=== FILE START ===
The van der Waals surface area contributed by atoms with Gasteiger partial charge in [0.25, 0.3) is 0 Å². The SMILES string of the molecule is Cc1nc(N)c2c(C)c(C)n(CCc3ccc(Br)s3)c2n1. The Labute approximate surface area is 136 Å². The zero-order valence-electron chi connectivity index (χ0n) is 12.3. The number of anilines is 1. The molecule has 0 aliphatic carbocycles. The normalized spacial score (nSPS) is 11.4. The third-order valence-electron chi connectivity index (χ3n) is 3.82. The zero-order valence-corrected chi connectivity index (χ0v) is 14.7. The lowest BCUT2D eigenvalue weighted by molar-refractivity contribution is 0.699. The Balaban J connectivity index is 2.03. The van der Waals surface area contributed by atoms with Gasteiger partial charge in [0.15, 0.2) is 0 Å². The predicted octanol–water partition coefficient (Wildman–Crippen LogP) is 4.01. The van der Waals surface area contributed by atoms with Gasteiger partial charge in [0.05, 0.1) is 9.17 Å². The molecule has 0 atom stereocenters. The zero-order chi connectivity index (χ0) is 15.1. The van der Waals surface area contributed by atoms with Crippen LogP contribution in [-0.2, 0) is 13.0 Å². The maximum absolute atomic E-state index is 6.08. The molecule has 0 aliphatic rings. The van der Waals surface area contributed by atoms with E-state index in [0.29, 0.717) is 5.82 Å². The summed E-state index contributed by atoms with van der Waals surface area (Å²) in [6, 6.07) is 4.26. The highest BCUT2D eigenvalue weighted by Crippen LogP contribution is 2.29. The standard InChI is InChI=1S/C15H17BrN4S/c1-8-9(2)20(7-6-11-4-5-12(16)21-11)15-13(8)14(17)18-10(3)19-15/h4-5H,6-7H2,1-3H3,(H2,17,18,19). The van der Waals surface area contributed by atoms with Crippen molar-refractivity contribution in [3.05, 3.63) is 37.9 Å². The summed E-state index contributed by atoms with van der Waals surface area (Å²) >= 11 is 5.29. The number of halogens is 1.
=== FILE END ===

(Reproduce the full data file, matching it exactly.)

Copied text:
The van der Waals surface area contributed by atoms with Gasteiger partial charge in [0.25, 0.3) is 0 Å². The SMILES string of the molecule is Cc1nc(N)c2c(C)c(C)n(CCc3ccc(Br)s3)c2n1. The Labute approximate surface area is 136 Å². The zero-order valence-electron chi connectivity index (χ0n) is 12.3. The number of anilines is 1. The molecule has 0 aliphatic carbocycles. The normalized spacial score (nSPS) is 11.4. The third-order valence-electron chi connectivity index (χ3n) is 3.82. The zero-order valence-corrected chi connectivity index (χ0v) is 14.7. The lowest BCUT2D eigenvalue weighted by molar-refractivity contribution is 0.699. The Balaban J connectivity index is 2.03. The van der Waals surface area contributed by atoms with Gasteiger partial charge in [0.15, 0.2) is 0 Å². The predicted octanol–water partition coefficient (Wildman–Crippen LogP) is 4.01. The van der Waals surface area contributed by atoms with Gasteiger partial charge in [0.05, 0.1) is 9.17 Å². The molecule has 0 atom stereocenters. The zero-order chi connectivity index (χ0) is 15.1. The van der Waals surface area contributed by atoms with Crippen LogP contribution in [-0.2, 0) is 13.0 Å². The maximum absolute atomic E-state index is 6.08. The molecule has 0 aliphatic rings. The van der Waals surface area contributed by atoms with E-state index in [0.29, 0.717) is 5.82 Å². The summed E-state index contributed by atoms with van der Waals surface area (Å²) in [6, 6.07) is 4.26. The highest BCUT2D eigenvalue weighted by Crippen LogP contribution is 2.29. The standard InChI is InChI=1S/C15H17BrN4S/c1-8-9(2)20(7-6-11-4-5-12(16)21-11)15-13(8)14(17)18-10(3)19-15/h4-5H,6-7H2,1-3H3,(H2,17,18,19). The van der Waals surface area contributed by atoms with Crippen molar-refractivity contribution in [3.05, 3.63) is 37.9 Å². The summed E-state index contributed by atoms with van der Waals surface area (Å²) >= 11 is 5.29. The number of halogens is 1.